At the most basic level, mindfulness is simply being aware of what’s happening as it’s happening. Being mindful means that you become aware of the workings of your mind, at that moment. Here are some suggestions for bringing mindful moments to your day.
- Get Grounded. (try this for at least 5 minutes) Sit comfortably with your bare feet on the floor. Pay attention to your breath - don't change it, just notice it. Imagine that your feet are growing roots. See your roots stretching out into the rich, nourishing earth. Ask the Earth to give you it's grounding energy and feel the strength of the minerals beneath you anchoring you and pulling any stress or anxiety down into the richness of the soil. Notice your breath again and continue to feel the Earth's energy as long as you like. When you feel more centered and grounded, send some of your own energy to the Earth in gratitude and slowly bring your roots back into your feet.
- Notice the Moment. Take a moment to stop and be in the moment. Pay attention to the details around you. Are you hot or cold? Can you identify three different colors around you? What texture is your clothing? What sounds do you hear? Notice your breath. Notice your present emotion. Don't try to change anything, just notice. Doing this in times of stress can help with emotional regulation.
- Be Present. Bring yourself into the present can be simply focusing on what you are doing. Try eating a piece of fruit: What size is it? Is it shiny or dull? What color is it? When you bite into it, is it crunchy or soft? Sour or sweet? Is it juicy? Does it make your mouth water or pucker up? How many times do you chew before swallowing?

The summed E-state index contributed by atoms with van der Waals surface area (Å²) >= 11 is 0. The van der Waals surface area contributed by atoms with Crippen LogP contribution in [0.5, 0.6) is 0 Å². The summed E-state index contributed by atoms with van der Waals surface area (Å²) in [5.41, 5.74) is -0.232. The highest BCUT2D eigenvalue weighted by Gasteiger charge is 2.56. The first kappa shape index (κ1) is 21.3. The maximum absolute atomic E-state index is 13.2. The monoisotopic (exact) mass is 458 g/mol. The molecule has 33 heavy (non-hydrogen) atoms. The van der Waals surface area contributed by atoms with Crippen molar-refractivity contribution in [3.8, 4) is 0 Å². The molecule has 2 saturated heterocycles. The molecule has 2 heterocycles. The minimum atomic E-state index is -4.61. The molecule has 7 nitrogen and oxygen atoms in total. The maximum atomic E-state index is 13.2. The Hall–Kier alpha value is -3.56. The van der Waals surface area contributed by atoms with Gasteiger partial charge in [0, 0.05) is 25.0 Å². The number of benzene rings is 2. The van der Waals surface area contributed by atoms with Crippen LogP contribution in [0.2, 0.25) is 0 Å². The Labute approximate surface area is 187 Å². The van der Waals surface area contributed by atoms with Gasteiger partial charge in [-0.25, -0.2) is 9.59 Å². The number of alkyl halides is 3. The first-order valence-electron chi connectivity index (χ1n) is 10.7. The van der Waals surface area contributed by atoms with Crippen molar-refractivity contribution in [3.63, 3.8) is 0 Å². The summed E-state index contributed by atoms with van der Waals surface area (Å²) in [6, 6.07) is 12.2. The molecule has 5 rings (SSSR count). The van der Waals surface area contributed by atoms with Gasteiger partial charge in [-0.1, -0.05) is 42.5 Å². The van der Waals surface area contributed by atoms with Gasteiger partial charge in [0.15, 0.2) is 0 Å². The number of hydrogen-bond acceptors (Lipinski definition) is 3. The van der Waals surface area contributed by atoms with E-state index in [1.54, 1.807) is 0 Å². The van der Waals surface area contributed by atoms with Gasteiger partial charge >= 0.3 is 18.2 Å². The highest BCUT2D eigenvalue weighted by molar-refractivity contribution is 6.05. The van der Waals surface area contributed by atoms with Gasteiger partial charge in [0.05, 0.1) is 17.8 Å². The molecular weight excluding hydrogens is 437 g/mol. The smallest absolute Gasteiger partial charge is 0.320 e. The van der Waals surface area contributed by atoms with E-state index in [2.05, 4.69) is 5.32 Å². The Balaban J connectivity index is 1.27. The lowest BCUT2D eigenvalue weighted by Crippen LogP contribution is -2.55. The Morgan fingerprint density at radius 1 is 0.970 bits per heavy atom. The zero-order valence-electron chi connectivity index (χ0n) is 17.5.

- Mindful Tasks. Try mindfully washing the dishes. What is the temperature of the water? How does it feel on your hands? Does the water have a lot of soap suds? What is the texture of the sponge or rag you are using? Notice the sounds of the dish washing and all around you. Is there anything you hear that you didn’t notice before? You can be mindful with any daily task.
- Calming Mindfulness. Spend time slowly petting or brushing a pet. Really notice the fur. Is it soft or coarse? Does the petting motion affect your emotion? Do you feel more calm?
Living in the moment can be truly transformative.
The science behind it: Science has proven, beyond any doubt, that a steady practice of mindfulness induces real beneficial changes in the brain. When practicing mindfulness, you deliberately direct your awareness back into the now and focus your attention there. By following this thought pattern repeatedly, over time, your brain actually physically changes. Through a process called neuroplasticity, the brain forms new connections and default neuronal pathways to support this kind of thinking, even when not consciously practicing mindfulness. Studies have shown mindfulness to significantly improve a variety of conditions including anxiety, post-traumatic stress disorder, bipolar disorder and obsessive-compulsive disorder. Mindfulness has also proven successful in preventing relapse of chronic depression and substance abuse.